New Report Finds that 95% of Police Shootings were Justified

A new Washington Post analysis shows that in almost all fatal police shootings, police are totally justified. The report analyzed 800 fatal police shootings.

“But only a small number of the shootings — roughly 5 percent — occurred under the kind of circumstances that raise doubt and draw public outcry, according to an analysis by The Washington Post. The vast majority of individuals shot and killed by police officers were… armed with guns and killed after attacking police officers or civilians or making other direct threats.”

Only 5 percent raise doubt and concern, which does not mean the officers did anything wrong. Of those that raise doubt, police are almost never found guilty of any wrongdoing. Critics will say it’s because the system gives them special treatment, but it is still a telling data point.

In 74 percent of fatal police shootings, police pulled the trigger only after the other person fired, brandished their gun, or attacked someone, the Post analysis points out.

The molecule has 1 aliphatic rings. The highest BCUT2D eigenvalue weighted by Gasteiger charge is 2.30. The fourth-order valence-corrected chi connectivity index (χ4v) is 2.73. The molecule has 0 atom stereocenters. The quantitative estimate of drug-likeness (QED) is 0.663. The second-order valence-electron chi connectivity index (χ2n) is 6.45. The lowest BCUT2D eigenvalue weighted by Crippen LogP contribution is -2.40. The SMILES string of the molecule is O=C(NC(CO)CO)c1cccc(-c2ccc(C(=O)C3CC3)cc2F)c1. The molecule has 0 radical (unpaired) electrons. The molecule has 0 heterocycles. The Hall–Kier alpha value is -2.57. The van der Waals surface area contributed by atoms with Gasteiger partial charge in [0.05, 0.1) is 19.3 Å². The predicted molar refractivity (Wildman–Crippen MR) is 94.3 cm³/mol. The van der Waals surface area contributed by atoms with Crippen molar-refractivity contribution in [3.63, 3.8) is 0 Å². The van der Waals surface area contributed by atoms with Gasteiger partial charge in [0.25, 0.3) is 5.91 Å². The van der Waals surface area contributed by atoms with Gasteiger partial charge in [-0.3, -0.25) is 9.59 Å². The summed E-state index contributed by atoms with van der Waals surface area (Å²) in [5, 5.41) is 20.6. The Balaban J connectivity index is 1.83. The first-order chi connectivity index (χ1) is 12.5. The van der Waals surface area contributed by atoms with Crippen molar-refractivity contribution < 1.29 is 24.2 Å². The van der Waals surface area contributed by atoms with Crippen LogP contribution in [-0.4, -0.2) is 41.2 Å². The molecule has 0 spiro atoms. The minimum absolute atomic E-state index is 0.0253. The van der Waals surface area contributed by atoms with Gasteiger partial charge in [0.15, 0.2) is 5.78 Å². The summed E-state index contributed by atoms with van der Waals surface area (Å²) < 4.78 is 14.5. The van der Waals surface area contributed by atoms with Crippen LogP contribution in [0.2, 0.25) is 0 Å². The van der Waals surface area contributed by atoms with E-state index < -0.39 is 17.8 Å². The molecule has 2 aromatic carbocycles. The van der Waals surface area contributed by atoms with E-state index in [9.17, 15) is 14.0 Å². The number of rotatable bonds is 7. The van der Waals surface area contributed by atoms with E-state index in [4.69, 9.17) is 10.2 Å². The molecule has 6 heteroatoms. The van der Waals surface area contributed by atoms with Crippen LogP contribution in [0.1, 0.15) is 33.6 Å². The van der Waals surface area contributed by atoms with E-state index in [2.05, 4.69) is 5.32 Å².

An additional 16 percent occurred when a person was acting in a dangerous and threatening manner, such as refusing to put down a knife.

As for the 5 percent of cases that cause doubt, police reported that the person refused to follow orders and did something like make a sudden movement. In some cases, police said they accidentally shot the person.

“My supposition is that the Post set out to prove how trigger happy police were and now they’re stuck with this result that by and large police are responding to an imminent threat and are taking appropriate action,” Ron Hosko, former assistant director of the FBI and president of the Law Enforcement Legal Defense Fund, told The Daily Caller News Foundation.

Four percent of the cases did not have enough details for the Post to report an analysis. Half of those killed by police were white, a fourth black and one sixth Hispanic.

These numbers appear to contradict the growing belief that unprovoked violence, particularly against minorities, is the norm for police departments across the country.

While there have been some officers who made grave mistakes, Hosko told TheDCNF these numbers prove the claims of widespread brutality are exaggerated. He said since Michael Brown’s death in Ferguson the media is quick to run misleading headlines that are critical of cops while giving the full picture which explains the cop’s reasoning much further down in the story.

“I think the Post, if you were to weigh it by the word their articles, they have been predominantly anti-cop for months post Ferguson,” Hosko told TheDCNF. “You’ll see multiple articles in any given paper that are anti-cop. I think the Post relishes their anti-cop themes.”

 

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